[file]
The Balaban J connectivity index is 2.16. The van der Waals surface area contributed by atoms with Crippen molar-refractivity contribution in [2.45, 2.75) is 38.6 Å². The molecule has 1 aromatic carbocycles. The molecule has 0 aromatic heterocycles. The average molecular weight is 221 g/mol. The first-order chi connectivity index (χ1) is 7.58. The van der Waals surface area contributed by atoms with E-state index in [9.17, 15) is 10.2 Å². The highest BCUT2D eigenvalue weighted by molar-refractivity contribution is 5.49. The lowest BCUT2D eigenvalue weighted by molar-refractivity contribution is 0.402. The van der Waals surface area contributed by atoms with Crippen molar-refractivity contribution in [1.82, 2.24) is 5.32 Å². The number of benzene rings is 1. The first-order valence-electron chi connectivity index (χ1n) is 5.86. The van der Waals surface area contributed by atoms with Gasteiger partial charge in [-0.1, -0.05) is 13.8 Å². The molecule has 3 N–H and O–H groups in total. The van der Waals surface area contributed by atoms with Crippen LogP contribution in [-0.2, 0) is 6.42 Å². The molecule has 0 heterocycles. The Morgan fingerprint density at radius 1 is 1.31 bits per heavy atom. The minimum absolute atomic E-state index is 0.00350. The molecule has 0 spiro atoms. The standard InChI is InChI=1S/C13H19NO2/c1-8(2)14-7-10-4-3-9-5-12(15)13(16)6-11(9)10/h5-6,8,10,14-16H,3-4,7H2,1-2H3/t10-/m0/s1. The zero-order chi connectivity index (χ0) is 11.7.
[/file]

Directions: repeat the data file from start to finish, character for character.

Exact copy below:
The Balaban J connectivity index is 2.16. The van der Waals surface area contributed by atoms with Crippen molar-refractivity contribution in [2.45, 2.75) is 38.6 Å². The molecule has 1 aromatic carbocycles. The molecule has 0 aromatic heterocycles. The average molecular weight is 221 g/mol. The first-order chi connectivity index (χ1) is 7.58. The van der Waals surface area contributed by atoms with E-state index in [9.17, 15) is 10.2 Å². The highest BCUT2D eigenvalue weighted by molar-refractivity contribution is 5.49. The lowest BCUT2D eigenvalue weighted by molar-refractivity contribution is 0.402. The van der Waals surface area contributed by atoms with Crippen molar-refractivity contribution in [1.82, 2.24) is 5.32 Å². The number of benzene rings is 1. The first-order valence-electron chi connectivity index (χ1n) is 5.86. The van der Waals surface area contributed by atoms with Gasteiger partial charge in [-0.1, -0.05) is 13.8 Å². The molecule has 3 N–H and O–H groups in total. The van der Waals surface area contributed by atoms with Crippen LogP contribution in [-0.2, 0) is 6.42 Å². The molecule has 0 heterocycles. The Morgan fingerprint density at radius 1 is 1.31 bits per heavy atom. The minimum absolute atomic E-state index is 0.00350. The molecule has 0 spiro atoms. The standard InChI is InChI=1S/C13H19NO2/c1-8(2)14-7-10-4-3-9-5-12(15)13(16)6-11(9)10/h5-6,8,10,14-16H,3-4,7H2,1-2H3/t10-/m0/s1. The zero-order chi connectivity index (χ0) is 11.7.